For oboists and bassoonists, reedmaking in the wee hours

Posted on: December 15, 2015

“On a recent Saturday night, Cynthia Koledo DeAlmeida, the principal oboist of the Pittsburgh Symphony Orchestra, returned to her home in Franklin Park after a performance,” writes Elizabeth Bloom in Sunday’s (12/13) Pittsburgh Post-Gazette. “She went downstairs. Down to the Dungeon. It was nearly midnight, and Ms. DeAlmeida was going to make an oboe reed…. All musical instruments require some tender loving care. For woodwind players, a good reed determines their sound, tone, pitch, response and comfort. Teachers pass down this craft to their protégés, and Ms. DeAlmeida said her students at Carnegie Mellon University essentially have two majors: oboe performance and reed making.… [Oboe reed] cane hails from the Var region of southern France and also grows in Argentina, Australia, California, China and elsewhere. Many musicians believe that the same conditions that make excellent wine produce excellent reed cane, and they age the cane in a similar way…. ‘You never get the same piece of cane twice. They’re like snowflakes,’ said Jim Rodgers, the PSO’s principal contrabassoonist.” The article details the reedmaking process, from gouging and shaping cane to tying cane to a tube and scraping the end of the reed with a knife.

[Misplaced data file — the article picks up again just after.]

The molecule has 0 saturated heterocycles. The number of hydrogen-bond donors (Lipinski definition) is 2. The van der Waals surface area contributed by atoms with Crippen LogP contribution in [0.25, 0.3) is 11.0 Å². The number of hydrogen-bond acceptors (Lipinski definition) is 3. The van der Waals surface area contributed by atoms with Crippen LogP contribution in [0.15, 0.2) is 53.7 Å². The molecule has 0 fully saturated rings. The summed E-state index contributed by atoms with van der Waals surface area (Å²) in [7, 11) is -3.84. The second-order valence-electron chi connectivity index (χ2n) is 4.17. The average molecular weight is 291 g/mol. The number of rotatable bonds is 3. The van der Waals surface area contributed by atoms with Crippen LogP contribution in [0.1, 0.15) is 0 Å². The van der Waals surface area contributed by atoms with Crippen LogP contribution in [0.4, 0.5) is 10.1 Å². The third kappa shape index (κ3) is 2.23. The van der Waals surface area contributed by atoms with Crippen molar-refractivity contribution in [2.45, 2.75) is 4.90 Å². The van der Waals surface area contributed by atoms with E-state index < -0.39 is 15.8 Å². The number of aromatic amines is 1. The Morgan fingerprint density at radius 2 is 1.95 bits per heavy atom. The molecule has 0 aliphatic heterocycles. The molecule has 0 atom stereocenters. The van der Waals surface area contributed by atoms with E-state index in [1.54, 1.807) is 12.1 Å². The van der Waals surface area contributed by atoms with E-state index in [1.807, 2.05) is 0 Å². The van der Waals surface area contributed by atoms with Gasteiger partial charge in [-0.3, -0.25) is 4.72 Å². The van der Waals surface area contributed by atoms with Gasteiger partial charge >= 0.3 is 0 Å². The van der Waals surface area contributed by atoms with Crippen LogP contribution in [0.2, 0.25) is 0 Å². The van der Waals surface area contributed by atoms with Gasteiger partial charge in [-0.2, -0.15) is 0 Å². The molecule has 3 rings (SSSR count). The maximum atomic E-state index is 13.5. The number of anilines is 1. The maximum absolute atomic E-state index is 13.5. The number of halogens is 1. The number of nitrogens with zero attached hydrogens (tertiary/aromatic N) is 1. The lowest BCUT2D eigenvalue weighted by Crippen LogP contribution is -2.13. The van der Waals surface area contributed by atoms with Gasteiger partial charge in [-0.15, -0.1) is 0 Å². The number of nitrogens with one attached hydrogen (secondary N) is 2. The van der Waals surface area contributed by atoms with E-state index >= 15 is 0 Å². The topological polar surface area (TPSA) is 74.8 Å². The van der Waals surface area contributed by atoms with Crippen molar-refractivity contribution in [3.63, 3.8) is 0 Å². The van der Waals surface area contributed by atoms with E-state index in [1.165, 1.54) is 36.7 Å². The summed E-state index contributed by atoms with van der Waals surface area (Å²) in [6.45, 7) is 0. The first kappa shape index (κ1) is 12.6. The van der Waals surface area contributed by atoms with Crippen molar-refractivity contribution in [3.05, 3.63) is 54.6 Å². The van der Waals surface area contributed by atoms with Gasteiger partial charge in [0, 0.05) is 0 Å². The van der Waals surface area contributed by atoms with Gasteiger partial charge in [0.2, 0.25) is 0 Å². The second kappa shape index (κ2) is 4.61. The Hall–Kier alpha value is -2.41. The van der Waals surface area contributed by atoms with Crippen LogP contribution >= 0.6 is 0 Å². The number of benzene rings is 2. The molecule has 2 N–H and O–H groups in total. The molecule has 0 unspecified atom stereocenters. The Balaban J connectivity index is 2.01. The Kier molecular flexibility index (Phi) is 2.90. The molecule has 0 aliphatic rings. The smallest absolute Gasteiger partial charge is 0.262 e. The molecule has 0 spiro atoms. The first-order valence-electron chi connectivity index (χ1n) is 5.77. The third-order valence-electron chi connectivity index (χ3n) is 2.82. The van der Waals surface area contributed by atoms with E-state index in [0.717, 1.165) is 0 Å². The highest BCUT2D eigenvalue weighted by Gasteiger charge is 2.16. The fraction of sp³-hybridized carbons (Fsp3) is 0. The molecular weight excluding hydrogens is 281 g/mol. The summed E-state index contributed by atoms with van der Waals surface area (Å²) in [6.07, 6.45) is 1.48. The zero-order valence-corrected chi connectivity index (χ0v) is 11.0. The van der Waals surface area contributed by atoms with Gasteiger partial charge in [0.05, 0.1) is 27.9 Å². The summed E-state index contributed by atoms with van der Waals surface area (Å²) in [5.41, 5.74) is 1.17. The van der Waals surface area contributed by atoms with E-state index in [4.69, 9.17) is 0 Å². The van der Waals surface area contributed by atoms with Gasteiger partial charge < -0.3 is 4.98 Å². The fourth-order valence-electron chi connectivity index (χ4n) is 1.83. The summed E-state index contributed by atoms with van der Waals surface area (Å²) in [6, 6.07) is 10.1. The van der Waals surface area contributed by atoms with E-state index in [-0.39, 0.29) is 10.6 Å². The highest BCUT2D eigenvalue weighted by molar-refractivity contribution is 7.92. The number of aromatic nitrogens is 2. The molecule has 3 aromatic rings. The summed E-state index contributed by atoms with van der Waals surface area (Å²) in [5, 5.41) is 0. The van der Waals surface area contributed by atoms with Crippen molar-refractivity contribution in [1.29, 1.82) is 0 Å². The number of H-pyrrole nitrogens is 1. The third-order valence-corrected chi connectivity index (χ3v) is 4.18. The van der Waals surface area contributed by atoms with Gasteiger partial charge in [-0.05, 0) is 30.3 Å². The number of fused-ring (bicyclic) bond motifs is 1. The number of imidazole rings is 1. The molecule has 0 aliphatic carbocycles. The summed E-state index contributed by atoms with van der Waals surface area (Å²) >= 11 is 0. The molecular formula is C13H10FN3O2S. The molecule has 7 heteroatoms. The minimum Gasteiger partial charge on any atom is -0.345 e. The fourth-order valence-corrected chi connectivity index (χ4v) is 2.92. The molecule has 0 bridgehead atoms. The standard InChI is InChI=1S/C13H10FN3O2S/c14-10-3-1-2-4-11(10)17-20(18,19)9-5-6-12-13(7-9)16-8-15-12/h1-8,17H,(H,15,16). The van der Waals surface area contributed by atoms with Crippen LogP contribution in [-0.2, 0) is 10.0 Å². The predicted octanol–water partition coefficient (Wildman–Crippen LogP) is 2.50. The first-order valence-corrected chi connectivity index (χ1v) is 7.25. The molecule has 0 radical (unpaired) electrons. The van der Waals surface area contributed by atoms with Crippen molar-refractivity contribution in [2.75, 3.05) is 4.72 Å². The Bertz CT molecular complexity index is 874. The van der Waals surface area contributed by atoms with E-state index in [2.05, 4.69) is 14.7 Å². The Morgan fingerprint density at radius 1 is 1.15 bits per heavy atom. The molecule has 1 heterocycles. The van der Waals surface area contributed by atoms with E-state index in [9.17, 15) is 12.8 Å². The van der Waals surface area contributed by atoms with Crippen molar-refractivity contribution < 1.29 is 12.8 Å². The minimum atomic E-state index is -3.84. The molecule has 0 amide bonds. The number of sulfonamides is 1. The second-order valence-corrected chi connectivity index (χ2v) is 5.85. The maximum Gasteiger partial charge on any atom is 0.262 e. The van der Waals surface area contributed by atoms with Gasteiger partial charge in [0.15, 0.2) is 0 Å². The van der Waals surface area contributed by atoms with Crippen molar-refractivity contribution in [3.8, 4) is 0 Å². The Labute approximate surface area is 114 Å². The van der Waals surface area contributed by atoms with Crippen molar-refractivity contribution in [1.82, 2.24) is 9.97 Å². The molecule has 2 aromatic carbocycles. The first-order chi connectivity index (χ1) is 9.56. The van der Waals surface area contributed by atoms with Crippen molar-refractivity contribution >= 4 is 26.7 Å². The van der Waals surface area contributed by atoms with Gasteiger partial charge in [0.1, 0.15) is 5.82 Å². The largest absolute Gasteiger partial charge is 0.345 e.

Posted December 15, 2015